Publisher: DC Comics
Script: Robert Venditti
Art: Rafa Sandoval and Jordi Tarragona
Release Date: 10th August, 2016
So that’ll be Hal Jordan back then. With DC Rebirth in full swing, we lost “Space Cowboy/vigilante” Hal, and gained the ring-slinging, wise cracking wildcard Hal, and boy is it a welcome return to form.
We open with another quick recap for any readers who happened to miss what had been going on at the tail end of the New 52 (of which I was one) with the Corps, giving just enough info for the story to carry on. Essentially, the Corps had been away, now they’re back and lost in space.
Characterisation wise, Venditti hits the nail on the head with the reintroduction of Killowog, John Stewart and Guy Gardner, with each of them being absolutely spot on. I’ve always had a soft spot for Guy, so it’s good to see him back, less angry and wearing the green.
Enough about the Corps though, it’s Hal’s name on the cover so lets talk about him. First off, Rafa Sandoval, with Jordi Tarragona on inks, draws a mean Green Lantern book. Especially Hal. That smirk is dead on, and he’s always looking ever so slightly proud of himself.
Gone is the bad-ass demeanor, with the sarcastic, witty one-liner spouting Hal now back with a vengeance! Finally! The dialogue is a bit hammy at times, with lines like “leaving? Smartest thing you’ve done all day” coming straight out of an 80’s action movie. Not a bad thing necessarily, but slightly distracting and undeniably corny.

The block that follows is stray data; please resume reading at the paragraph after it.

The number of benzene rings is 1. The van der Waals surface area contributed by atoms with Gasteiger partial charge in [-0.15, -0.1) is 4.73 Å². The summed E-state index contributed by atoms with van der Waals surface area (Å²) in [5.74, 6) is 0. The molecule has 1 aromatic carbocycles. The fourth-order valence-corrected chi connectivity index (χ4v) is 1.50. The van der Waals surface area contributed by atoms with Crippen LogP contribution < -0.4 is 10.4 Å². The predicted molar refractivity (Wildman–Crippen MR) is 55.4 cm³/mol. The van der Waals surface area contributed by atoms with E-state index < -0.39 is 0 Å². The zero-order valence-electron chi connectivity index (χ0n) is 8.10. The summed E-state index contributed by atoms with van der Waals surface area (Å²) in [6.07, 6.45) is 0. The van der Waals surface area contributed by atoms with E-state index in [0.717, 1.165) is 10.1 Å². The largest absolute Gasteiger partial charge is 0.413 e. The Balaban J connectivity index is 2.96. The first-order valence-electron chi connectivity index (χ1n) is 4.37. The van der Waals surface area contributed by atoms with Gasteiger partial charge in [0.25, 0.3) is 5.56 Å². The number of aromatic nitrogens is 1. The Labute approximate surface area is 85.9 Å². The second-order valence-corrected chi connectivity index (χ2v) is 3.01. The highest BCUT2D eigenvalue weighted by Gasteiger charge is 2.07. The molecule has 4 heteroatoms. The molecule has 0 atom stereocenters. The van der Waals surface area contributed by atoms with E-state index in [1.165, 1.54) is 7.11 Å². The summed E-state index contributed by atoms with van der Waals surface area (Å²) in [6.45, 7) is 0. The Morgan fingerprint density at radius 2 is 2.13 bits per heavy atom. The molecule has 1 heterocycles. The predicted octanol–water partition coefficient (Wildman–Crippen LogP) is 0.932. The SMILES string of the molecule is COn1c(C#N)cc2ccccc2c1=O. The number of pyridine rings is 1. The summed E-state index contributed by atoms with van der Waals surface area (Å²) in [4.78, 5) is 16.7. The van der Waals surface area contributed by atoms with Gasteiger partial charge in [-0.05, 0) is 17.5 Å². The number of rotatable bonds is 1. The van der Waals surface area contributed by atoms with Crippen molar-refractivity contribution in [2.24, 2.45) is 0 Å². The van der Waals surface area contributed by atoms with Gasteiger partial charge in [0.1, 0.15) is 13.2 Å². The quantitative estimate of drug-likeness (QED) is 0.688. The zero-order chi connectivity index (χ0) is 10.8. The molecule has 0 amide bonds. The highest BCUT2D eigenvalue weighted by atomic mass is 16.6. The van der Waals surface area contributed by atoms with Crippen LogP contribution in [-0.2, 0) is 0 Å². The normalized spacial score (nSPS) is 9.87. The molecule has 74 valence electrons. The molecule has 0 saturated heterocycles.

The biggest standout of the issue for me was the art work, though. Green Lantern books have had some incredible talent on them in the past, and the newest team isn’t pulling any punches! With super thick linework, and “speed lines” aplenty, it’s a dynamic book for sure. I seem to be noticing more and more recently that artists seem to be moving away from traditional page layouts, something which is very apparent here with almost every other page being a splash, and random floating panels aplenty It gives the book a distinctly ‘otherworldly’ feel, and conveys the fast pace the story needs. That said, much like the hammy dialogue, after a whole book of it, it started to become distracting. Especially on occasions where a “normal” layout would have worked just fine.
Overall though, this is a stellar second issue that has made me care about these characters again. It really goes to show that when Green Lantern comics are good, they’re really good. Hopefully the story will continue to improve in leaps and bounds and avoid the all-too-frequent situation where a new book appears to hold such unlimited promise only to go off like a wet firework. I’m keeping my fingers crossed, that’s for sure.
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